The analysts say the increase in Iranian involvement is to offset the gains made by Yemeni government troops supported by the Saudi-led Arab coalition forces.
Increased Iranian role will prolong Yemen’s civil war and make the conflict more sectarian, worsening Yemen’s humanitarian crisis and allowing Al Qaida in the Arabian Peninsula (AQAP) to expand its support base within Yemen, they say.
“The deployment of inter-operable proxy forces is part of Iran’s evolution of a form of hybrid warfare that will allow it to project significant force far from its borders and fundamentally alter the balance of power in the region. Iran may increase its engagement in Yemen if US support for the Saudi-led coalition threatens the Al Houthi-Saleh faction’s survival,” they say.
The Critical Threats Project run by the public policy think tank the American Enterprise Institute has published the analysis on their website, providing information on Iranian military assistance to Yemeni rebels.
“Iran may attempt to incorporate the Al Houthis into its Axis of Resistance coalition, which Iran uses to contain the US and its regional allies,” the report stresses, warning that further escalation in the Yemeni civil war will threaten freedom of navigation in the Red Sea, risking both global commercial markets and the US Navy’s freedom of movement in the region.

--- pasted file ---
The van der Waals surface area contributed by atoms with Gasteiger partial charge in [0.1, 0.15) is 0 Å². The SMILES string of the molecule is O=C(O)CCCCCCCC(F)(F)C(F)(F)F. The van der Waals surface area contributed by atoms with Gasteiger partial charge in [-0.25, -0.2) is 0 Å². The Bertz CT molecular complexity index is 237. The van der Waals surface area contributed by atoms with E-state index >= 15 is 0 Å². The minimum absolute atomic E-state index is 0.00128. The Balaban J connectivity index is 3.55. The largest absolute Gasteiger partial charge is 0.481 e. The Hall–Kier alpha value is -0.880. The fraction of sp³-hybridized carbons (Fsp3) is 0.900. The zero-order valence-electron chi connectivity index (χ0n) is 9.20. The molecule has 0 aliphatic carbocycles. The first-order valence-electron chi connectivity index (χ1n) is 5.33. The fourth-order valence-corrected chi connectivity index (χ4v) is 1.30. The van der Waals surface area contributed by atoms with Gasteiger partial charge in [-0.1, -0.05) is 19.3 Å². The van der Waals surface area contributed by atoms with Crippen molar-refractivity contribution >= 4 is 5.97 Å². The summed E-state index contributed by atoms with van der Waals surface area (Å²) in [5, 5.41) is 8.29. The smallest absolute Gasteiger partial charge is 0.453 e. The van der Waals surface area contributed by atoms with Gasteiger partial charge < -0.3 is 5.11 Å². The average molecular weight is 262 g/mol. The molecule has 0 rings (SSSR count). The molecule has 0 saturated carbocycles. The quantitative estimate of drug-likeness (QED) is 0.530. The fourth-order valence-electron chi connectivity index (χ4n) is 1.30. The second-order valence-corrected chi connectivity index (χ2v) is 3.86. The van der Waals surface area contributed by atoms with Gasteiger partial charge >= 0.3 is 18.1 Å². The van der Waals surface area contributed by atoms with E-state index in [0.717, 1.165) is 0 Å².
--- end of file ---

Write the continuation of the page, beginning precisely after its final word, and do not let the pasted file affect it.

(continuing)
The analysis claims that Iran had attempted to smuggle over 2,000 small arms into Yemen in 2015 and 2016, in addition to a large stockpile of other weapons.
“Iran likely facilitated the development of an Al Houthi-Saleh naval mining program. Mines struck a government coast guard ship near Mokha port, Taiz governorate on March 11 and a fishing vessel near Midi district, northwestern Hajjah governorate on March 8. Iran provides sophisticated weaponry that allows the Al Houthi-Saleh faction to hold terrain, counter Saudi-led coalition capabilities, and threaten US freedom of movement in the Red Sea,” it warns.
The Al Houthi-Saleh militias possess a large number of Iran-supplied sophisticated weapons and technological devices, such as unmanned aerial vehicles, the technology for unmanned remote-controlled boat attacks as happened to a Saudi vessel in the Red Sea on January 3, anti-ship cruise missiles used to fire at the USS Mason in October 2016, and anti-tank guided weapons that were not part of Yemen’s pre-civil war stockpiles, the analysis asserts.
It reveals that Al Houthi-Saleh ballistic missile launches increased in 2017 and argues that Hezbollah or IRGC-QF likely provided technical expertise to modify pre-existing Scud missile stockpiles for longer range capabilities.
Source: / YemenNews /